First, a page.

making that Connection
The goal of holding readers’ attention
has made provocation a timeworn editorial strategy. Communications doesn’t
resort to screaming headlines like
most storefront fare, but it does strive
to publish eye-catching imagery for its
must-read articles. This month’s cover
story, “One Laptop Per Child: Vision vs.
Reality,” with its title’s inherent tension, is a case in point.
Communications also aims for authority; its articles can be a beginning
as much as an end. The “Viewpoints”
pages, for example, may introduce
unsettled and unsettling ideas that
prompt readers to react and respond
not only to the editorial but to each
other. Indeed, the recent debate on
network neutrality that was first presented in the pages of the February issue, continued into the May issue, and
it’s hardly over yet.
You can be a part of this debate at
cacm.acm.org. Communications’ Web site
invites and lends itself to quick feedback via the “User Comments” feature that
allows a continued conversation about a topic. Reachable from the “Tools for
Readers” at the top right of each article page, and at the bottom of every article
page, the feature requires a simple sign-in (so we can follow who’s speaking).
From there, readers are welcome to present what Editor-in-Chief Moshe Vardi
calls “well-reasoned and well-argued opinions” to keep the discussion lively.
I encourage all readers to start or join an online discussion.
Wanted: expert Bloggers
aCm and the IEEE
will jointly present
the Eckert-mauchly award
to Joel Emer, director of
microarchitecture research at
Intel, for pioneering contributions
to performance analysis,
modeling methodologies, and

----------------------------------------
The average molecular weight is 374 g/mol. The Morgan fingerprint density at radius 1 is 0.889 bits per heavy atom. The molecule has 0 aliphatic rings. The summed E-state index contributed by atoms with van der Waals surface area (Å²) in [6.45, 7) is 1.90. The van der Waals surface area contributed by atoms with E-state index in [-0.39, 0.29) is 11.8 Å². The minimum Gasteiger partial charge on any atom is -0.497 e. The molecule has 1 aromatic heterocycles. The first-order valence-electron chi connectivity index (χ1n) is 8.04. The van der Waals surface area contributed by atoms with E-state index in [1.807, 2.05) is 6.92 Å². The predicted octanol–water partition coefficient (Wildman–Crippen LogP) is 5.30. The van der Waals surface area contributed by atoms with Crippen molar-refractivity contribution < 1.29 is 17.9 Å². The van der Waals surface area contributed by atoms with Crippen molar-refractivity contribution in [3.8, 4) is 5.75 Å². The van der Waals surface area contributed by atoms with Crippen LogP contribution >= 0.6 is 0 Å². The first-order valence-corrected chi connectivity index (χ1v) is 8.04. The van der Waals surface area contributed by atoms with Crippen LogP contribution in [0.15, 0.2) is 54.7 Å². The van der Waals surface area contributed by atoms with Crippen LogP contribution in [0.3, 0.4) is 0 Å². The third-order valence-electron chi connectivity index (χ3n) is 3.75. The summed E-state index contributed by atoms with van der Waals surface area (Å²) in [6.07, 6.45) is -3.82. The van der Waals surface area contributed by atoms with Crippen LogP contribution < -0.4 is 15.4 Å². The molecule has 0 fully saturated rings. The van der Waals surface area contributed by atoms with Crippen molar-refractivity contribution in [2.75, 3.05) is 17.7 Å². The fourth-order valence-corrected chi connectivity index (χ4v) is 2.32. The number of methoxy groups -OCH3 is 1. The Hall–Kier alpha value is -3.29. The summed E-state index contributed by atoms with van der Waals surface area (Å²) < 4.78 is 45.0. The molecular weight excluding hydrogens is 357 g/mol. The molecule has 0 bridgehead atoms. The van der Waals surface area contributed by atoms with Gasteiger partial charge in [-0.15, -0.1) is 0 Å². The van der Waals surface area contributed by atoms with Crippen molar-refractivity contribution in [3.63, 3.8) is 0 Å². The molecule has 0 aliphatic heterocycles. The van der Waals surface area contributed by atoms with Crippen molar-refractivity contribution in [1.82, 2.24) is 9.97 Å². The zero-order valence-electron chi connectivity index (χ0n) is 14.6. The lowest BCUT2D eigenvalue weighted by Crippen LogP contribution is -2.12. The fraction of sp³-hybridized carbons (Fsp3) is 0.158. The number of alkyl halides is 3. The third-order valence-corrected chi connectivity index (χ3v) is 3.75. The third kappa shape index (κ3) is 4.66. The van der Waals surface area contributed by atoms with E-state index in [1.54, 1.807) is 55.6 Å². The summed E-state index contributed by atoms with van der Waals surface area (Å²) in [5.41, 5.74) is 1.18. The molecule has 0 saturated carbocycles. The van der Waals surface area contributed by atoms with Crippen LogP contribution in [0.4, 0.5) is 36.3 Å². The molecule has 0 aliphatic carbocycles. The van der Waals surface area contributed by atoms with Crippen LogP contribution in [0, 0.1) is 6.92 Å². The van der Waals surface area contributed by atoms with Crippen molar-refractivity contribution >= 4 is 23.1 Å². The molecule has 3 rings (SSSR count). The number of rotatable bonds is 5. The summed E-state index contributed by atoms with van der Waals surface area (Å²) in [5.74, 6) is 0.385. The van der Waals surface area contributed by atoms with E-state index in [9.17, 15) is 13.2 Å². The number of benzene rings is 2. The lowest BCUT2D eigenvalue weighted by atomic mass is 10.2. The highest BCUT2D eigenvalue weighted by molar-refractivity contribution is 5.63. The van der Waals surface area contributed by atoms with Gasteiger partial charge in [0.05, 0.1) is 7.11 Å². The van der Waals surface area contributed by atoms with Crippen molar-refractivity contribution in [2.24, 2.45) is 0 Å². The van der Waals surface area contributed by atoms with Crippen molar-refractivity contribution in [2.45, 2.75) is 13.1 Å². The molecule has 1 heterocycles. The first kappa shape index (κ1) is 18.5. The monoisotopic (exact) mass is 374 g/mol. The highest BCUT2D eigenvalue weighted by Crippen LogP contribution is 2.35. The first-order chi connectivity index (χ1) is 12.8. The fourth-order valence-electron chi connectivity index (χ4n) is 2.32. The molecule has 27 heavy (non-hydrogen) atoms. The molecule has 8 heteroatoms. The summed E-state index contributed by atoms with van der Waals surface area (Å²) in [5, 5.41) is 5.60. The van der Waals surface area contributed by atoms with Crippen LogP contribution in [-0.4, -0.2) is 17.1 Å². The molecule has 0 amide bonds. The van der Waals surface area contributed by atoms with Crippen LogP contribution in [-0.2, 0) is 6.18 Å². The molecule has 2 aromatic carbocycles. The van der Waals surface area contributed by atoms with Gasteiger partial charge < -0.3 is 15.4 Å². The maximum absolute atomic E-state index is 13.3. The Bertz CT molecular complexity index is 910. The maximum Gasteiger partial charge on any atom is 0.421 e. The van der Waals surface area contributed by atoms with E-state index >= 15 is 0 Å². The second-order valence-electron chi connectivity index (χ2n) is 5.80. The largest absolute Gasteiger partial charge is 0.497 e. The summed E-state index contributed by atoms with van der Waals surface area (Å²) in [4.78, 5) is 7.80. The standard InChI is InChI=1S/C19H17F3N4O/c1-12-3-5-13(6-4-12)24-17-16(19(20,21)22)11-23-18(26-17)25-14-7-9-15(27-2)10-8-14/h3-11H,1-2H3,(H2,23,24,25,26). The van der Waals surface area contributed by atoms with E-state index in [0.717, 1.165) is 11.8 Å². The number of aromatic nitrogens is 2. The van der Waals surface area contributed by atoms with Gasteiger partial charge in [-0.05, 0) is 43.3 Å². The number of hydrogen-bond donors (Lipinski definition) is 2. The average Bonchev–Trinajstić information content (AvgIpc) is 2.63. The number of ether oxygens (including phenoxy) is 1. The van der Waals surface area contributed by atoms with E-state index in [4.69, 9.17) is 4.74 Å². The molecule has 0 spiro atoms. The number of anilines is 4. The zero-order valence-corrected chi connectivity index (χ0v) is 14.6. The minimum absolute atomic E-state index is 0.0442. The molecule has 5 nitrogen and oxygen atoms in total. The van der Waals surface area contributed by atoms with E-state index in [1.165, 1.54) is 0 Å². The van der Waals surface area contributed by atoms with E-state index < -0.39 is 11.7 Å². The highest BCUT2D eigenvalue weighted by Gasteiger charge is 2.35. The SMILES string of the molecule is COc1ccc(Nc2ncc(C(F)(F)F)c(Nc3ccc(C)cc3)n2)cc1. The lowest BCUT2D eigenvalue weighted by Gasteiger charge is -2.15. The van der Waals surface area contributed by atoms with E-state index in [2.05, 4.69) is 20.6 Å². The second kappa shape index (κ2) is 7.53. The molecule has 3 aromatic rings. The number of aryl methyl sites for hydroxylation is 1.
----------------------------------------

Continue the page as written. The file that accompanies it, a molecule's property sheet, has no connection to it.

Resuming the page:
design innovations in several
developed quantitative methods
including measurement of real
machines, analytical modeling,
and simulation techniques
that are now widely employed
to evaluate the performance of
complex computer processors.
Emer will receive the 2009
Eckert-mauchly award, the most
prestigious award in the computer
architecture community, at the
International symposium on
Computer architecture, June
20–24, in austin, tX.
Ever consider yourself a blogger? If so, we should talk.
Communications wants to expand its ever-evolving roster of expert bloggers.
Experience is a plus but credentials and passion are equally important. The level
of commitment we require is open-ended; if you are willing to work with us, we
will accommodate your schedule. If you are interested but cannot add it to your
workload at the moment, we could put you on our future schedule or at least get
you on our radar.
In addition, if you follow the blogs of someone you consider a good fit
for Communications, we’d like to hear your recommendations. Contact us at
eGGeRs ReCeiVes athena
LeCtuReR a WaRD
susan Eggers, a professor of
computer science and engineering
at the university of Washington,
has won aCm’s 2009–2010
athena lecturer award. Eggers’
work on computer architecture
and experimental performance
analysis led to the development
of simultaneous multithreading,
the first commercially viable
multithreaded architecture. this
technique improves the overall
efficiency of certain processors
known as superscalar and has been
adopted by Intel, IBm, and others.
Whitney ReCOGnizeD fOR
aCm presented the Distinguished
service award to telle Whitney
for her profound impact on
the participation of women in
computing. Whitney, president
and CEo of the anita Borg
Institute for Women and
technology, cofounded the Grace
hopper Celebration of Women in
Computing, which has grown into
an annual event. the conference
is widely recognized as one of the
best ways to encourage women to
major in computing, continue on
to graduate school, and pursue a
career in computing.
PhotograPh courtesy of the inteL corPoration